This week we will be getting the employment numbers. The unemployment rate is expected to stay steady or even drop which is comical given that we have 92 million Americans not working today and another 19 million that are fully unemployed. Those not in the labor force continues to grow beyond the basic changes in demographics. This topic rarely receives any coverage since those not working largely have no funds to back lobbying groups or to put ads out in the media. Yet we can see this dissatisfaction when Americans are asked about their views on the economy. The majority think the economy is doing poorly and this is expected given the underlying numbers. You have young Americans going to college and many are coming out to low wage jobs and hefty student loans. In the last 4 years alone we have added 12 million Americans to the not in the labor force category. This measure is used to calculate the unemployment rate and given this group is not factored in, the unemployment rate looks much better than it truly is. The oxymoron that we have is we have a labor force that is largely not doing labor.
Labor force not working
The biggest startling fact most Americans are unaware of is that one out of three Americans support the other two-thirds of the nation. First, you have the massive 92 million not in the labor force. Another 19 million are labeled as unemployed. Then you have over 32 million working in government jobs. When we look at the actual private sector workforce, we then begin to see that our employment numbers are not as great as many would like you to believe.
Take a look at these figures:
I love this graph since it breaks down the true numbers of the employment force. Beyond the 92 million not in the labor force, we have 19 million that are simply unemployed. This is usually the numbers we hear about when we turn on the news. Yet we have many Americans now falling into transfer payment program like Social Security, Medicare, or disability payments that are big transfer payment programs. These are pay-as-you-go type systems. The bigger problems occur when you have a younger workforce that is earning less and is deeply in debt.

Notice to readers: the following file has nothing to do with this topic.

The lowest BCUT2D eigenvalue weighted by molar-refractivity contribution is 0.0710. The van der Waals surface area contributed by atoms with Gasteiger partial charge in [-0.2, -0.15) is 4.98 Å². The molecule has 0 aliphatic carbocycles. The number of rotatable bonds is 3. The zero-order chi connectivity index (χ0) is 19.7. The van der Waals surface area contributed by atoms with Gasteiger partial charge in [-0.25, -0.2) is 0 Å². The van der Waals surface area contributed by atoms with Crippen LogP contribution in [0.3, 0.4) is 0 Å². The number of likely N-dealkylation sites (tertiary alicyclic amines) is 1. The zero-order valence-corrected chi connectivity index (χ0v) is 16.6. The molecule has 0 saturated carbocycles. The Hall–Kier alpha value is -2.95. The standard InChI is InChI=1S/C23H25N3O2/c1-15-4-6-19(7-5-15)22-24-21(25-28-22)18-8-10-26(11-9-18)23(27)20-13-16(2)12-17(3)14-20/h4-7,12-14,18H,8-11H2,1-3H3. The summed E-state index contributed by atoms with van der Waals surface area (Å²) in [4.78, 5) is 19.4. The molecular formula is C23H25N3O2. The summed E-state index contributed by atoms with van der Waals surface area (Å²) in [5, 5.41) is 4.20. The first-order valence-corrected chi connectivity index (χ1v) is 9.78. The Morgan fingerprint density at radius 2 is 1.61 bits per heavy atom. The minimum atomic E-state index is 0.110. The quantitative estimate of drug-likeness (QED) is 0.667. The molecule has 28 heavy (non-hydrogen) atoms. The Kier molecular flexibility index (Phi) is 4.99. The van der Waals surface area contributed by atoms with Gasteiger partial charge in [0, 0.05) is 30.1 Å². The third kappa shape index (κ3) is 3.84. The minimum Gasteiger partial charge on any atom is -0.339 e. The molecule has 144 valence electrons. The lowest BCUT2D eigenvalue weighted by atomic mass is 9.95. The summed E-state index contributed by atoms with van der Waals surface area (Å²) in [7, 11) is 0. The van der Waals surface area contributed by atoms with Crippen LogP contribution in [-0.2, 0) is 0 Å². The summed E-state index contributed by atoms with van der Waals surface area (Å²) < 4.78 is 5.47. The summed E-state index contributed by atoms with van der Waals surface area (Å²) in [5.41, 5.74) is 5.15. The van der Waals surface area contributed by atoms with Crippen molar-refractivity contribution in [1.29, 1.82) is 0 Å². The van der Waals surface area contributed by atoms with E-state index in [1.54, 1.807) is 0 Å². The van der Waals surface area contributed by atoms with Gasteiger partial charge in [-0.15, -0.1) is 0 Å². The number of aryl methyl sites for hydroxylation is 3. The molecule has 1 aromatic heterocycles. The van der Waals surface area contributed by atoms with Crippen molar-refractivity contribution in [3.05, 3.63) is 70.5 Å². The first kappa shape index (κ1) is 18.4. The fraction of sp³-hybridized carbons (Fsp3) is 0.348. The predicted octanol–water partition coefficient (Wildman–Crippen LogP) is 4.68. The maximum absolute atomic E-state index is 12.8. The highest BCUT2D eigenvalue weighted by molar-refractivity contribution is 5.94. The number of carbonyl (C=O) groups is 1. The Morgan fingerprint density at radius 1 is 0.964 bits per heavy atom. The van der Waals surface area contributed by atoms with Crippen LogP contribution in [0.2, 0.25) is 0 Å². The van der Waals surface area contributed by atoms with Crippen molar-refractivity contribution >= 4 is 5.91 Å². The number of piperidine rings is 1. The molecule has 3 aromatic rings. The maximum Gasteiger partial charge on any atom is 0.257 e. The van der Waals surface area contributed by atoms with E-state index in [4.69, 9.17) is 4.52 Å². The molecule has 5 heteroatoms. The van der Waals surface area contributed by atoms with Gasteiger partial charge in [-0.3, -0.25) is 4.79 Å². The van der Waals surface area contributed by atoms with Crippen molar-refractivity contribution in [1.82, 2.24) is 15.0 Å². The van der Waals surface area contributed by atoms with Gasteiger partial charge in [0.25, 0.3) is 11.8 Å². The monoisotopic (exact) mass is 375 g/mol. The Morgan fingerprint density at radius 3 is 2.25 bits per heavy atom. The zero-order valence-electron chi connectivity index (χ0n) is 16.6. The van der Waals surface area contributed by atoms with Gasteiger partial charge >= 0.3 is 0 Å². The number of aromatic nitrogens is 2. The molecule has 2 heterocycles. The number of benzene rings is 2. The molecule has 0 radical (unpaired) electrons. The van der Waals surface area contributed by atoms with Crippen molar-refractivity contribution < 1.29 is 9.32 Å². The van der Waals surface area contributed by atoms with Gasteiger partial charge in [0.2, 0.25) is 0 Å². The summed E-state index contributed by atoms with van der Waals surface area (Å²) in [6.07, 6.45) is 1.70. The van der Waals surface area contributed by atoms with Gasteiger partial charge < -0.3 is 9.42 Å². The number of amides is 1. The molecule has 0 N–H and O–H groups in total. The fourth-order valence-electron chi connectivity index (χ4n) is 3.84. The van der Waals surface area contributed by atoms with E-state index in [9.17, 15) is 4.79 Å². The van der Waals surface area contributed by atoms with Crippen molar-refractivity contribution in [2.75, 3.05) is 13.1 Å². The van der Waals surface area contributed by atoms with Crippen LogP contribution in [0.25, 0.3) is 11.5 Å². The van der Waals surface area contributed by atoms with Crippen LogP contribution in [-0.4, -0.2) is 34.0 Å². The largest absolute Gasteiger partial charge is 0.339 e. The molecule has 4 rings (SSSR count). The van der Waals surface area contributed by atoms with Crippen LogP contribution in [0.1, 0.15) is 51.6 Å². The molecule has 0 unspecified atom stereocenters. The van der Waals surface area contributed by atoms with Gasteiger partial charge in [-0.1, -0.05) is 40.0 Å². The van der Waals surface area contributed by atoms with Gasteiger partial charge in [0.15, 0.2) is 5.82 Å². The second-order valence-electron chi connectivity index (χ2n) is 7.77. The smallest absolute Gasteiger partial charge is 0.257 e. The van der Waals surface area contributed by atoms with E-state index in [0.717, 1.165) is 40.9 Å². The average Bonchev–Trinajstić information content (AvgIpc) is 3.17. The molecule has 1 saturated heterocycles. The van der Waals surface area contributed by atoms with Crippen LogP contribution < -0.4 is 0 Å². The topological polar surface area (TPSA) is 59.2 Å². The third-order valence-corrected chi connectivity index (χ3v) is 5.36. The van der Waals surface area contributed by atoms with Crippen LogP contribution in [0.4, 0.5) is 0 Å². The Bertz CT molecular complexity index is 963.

You can see that young Americans are taking on the brunt of this change but older Americans are also feeling it:
What this graph highlights is the new retirement model of never retiring. The workforce is getting older as many Americans need to work to make up for a lack in retirement savings. The numbers for younger Americans are not all that great. Labor force participation has dropped including the 25 to 54 year old category range which is the prime working years for most adults. For the younger groups, many are simply going into college at a time when we are seeing peak tuition costs.
Those not in the labor force has ballooned in the last four years. In fact, we have added 12 million to this category in the last 4 years alone:
This growth rate far surpasses our population growth rate and also goes beyond accounting for the aging of the nation. The labor force is largely counting many that aren’t even in the act of “labor” so seeing the unemployment rate factoring out so many people is deceptive. In fact, according to metrics like the unemployment rate and stock market, we should all be partying in the streets of this grand recovery. Yet what we have is an army of low wage workers and massive gains to a very small subset in our population. In the end, we are seeing the continuation of a shrinking middle class and with elections coming up, the polls are going to be driven by anger and not by people feeling this as some sort of glorious recovery. You can see above with the labor force figures, there is some funny math going on.